It has been 50 years since Lyndon Johnson signed the Great Society program into law. Ten trillion dollars later, the effects have been the very antithesis of his stated aims. This single piece of public policy has destroyed the family, caused a marked increase in illegitimacy, crime, illiteracy and drug abuse and turned traditional America into a culture of fatherlessness.

In 1960, the rate of illegitimacy was 5%. In 2012, the rate of mothers having children out of wedlock stood at 34% for whites, 53% for Latinos and 80% for African Americans, according to USA Today. Unwed mothers make up a high number of welfare recipients and many of the juveniles behind bars came from single moms. Dropout rates are also dismal.

Children growing up in public housing, exposed to violence and drugs in the absence of a stable, two-parent home are essentially condemned to a life of poverty and failure. They have a far greater chance of winding up behind bars, pregnant, on skid row or dead than in a nice home with a family and a good job.

Life is never fair. That's just reality. Not everyone is born wealthy or beautiful or brilliant. The refusal to accept this reality is the arrogance of liberalism. Their taxpayer-funded political un-reality has been a costly delusion that has resisted repeated revisions in SAT and IQ tests or Head Start and the more than 80 other government programs for the disadvantaged to make reality more fair.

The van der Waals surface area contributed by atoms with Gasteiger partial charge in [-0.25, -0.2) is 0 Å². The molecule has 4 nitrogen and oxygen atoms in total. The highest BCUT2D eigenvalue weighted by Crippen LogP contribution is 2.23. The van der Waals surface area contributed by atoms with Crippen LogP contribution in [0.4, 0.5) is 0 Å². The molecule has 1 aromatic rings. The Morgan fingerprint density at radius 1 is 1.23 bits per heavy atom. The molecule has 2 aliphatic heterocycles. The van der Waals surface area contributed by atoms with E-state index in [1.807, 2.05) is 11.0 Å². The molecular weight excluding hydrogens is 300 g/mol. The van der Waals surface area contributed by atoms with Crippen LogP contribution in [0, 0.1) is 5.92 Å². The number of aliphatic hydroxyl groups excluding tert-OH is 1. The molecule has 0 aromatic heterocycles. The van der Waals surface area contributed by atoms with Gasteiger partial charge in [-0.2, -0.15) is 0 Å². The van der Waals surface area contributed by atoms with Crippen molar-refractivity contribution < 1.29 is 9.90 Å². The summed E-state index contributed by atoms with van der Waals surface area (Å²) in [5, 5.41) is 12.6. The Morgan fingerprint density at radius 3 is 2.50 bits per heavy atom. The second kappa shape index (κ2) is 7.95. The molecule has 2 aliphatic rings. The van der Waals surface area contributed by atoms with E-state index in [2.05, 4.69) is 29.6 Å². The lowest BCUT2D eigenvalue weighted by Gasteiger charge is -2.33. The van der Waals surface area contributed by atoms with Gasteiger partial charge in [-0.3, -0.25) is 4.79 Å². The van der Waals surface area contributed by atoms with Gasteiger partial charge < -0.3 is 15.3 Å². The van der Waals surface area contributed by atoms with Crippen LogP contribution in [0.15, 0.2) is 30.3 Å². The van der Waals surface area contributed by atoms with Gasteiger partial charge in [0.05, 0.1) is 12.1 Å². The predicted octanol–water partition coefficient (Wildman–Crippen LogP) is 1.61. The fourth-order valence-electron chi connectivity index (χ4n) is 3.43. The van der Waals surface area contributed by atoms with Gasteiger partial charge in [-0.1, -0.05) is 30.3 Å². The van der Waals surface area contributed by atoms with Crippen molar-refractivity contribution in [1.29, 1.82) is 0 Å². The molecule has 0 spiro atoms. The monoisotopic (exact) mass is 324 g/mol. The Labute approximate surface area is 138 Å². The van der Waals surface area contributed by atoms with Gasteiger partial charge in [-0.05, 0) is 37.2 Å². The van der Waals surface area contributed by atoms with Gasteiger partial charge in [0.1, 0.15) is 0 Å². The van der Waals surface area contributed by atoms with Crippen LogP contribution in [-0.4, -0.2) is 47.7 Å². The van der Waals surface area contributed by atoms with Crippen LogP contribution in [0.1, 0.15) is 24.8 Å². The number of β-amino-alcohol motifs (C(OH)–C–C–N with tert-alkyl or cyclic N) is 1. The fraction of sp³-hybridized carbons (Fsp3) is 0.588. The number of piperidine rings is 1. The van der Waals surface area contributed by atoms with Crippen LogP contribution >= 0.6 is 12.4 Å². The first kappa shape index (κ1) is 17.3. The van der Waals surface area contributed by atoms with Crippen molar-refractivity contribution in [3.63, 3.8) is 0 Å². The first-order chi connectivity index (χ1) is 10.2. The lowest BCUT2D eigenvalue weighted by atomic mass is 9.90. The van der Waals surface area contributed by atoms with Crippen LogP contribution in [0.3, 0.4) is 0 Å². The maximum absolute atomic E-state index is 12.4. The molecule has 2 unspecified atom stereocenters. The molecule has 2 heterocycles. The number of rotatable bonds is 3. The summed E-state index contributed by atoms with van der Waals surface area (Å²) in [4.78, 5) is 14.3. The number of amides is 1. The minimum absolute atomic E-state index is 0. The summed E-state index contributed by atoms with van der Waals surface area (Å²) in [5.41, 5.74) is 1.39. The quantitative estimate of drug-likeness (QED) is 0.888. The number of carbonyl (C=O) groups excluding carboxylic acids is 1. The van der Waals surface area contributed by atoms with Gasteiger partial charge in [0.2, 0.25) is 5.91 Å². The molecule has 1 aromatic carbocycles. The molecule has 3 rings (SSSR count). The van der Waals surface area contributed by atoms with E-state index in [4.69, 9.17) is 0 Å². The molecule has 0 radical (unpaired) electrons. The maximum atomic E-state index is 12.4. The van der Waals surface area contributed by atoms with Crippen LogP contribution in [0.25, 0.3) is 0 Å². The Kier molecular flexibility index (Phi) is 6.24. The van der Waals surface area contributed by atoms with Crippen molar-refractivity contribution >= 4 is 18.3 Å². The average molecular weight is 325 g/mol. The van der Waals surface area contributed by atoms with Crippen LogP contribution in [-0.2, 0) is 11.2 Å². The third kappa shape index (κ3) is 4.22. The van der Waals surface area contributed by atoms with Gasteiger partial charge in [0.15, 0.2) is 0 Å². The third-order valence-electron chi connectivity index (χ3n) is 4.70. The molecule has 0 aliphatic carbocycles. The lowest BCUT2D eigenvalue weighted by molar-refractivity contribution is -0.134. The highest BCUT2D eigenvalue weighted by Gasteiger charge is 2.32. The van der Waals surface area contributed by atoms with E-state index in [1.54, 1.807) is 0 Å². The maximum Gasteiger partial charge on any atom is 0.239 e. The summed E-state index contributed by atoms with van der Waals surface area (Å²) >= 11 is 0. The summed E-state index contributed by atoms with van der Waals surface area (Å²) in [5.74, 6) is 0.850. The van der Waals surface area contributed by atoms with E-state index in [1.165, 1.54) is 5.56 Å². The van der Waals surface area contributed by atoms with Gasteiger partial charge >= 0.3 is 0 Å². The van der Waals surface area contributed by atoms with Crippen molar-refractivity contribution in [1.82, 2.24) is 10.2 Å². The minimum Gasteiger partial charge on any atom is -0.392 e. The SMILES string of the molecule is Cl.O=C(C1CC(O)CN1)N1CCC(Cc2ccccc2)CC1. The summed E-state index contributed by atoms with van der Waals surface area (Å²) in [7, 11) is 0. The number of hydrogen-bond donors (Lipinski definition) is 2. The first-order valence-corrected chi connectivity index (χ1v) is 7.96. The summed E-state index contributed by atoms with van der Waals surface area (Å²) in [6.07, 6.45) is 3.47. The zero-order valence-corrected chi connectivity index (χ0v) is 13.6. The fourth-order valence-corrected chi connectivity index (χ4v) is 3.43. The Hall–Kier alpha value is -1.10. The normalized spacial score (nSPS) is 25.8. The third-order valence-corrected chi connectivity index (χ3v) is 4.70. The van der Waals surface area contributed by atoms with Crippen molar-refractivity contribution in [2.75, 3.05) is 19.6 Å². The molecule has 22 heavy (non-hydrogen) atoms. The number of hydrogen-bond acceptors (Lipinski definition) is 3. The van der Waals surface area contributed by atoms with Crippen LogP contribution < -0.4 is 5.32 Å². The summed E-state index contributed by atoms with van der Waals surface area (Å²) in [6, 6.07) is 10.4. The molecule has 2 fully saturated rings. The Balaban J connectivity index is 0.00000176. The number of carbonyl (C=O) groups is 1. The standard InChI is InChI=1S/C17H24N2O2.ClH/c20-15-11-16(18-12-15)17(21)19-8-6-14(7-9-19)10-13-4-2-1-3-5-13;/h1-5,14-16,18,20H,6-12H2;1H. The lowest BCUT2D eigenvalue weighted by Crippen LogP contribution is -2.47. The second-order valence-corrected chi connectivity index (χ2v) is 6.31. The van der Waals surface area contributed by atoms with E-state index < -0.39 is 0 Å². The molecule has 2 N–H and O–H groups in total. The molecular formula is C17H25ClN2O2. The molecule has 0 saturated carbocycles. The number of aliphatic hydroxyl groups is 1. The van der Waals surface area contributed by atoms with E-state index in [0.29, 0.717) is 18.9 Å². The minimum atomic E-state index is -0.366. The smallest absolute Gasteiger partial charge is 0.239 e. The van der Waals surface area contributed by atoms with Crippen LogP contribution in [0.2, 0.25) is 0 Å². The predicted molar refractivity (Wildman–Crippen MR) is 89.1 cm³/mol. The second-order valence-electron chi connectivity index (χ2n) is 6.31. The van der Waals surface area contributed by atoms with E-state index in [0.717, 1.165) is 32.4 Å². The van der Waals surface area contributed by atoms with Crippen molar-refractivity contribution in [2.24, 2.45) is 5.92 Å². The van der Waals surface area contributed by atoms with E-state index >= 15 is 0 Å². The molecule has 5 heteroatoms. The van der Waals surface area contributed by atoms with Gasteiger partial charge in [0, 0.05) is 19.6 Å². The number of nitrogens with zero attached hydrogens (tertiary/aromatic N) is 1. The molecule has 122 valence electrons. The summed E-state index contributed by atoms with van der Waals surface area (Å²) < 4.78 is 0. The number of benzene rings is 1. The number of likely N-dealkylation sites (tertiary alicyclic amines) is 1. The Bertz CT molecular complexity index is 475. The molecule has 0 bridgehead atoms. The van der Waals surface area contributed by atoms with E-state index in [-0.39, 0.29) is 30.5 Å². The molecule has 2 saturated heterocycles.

What is missing in these senseless federal programs is an understanding of the importance of marriage and the role of mothers and fathers in the development of intelligence, morality and social values in infants and young children. The failure to do so has been incalculably costly in terms of wasted human potential and monies.

What can be done that might be helpful? Christelyn Karazin suggests resurrecting the shotgun marriage to legitimize children. It's a good idea. The time-honored practice exists in most cultures. A glance at Vanity Fair or People confirms it is still a time-honored tradition in our very own.

The two-parent family is the backbone and strength of any civilized society. Viewed from that perspective, Americans were better off 100 years ago. Is one answer to what ails our country not enough marriage licenses?

Marriage awakens a new sense of responsibility in men. Husbands work to support their families with a new-found zeal. A marriage license costs 25 bucks. Could it really be that simple?

R. CLAIRE FRIEND is a medical doctor who lives in Newport Beach.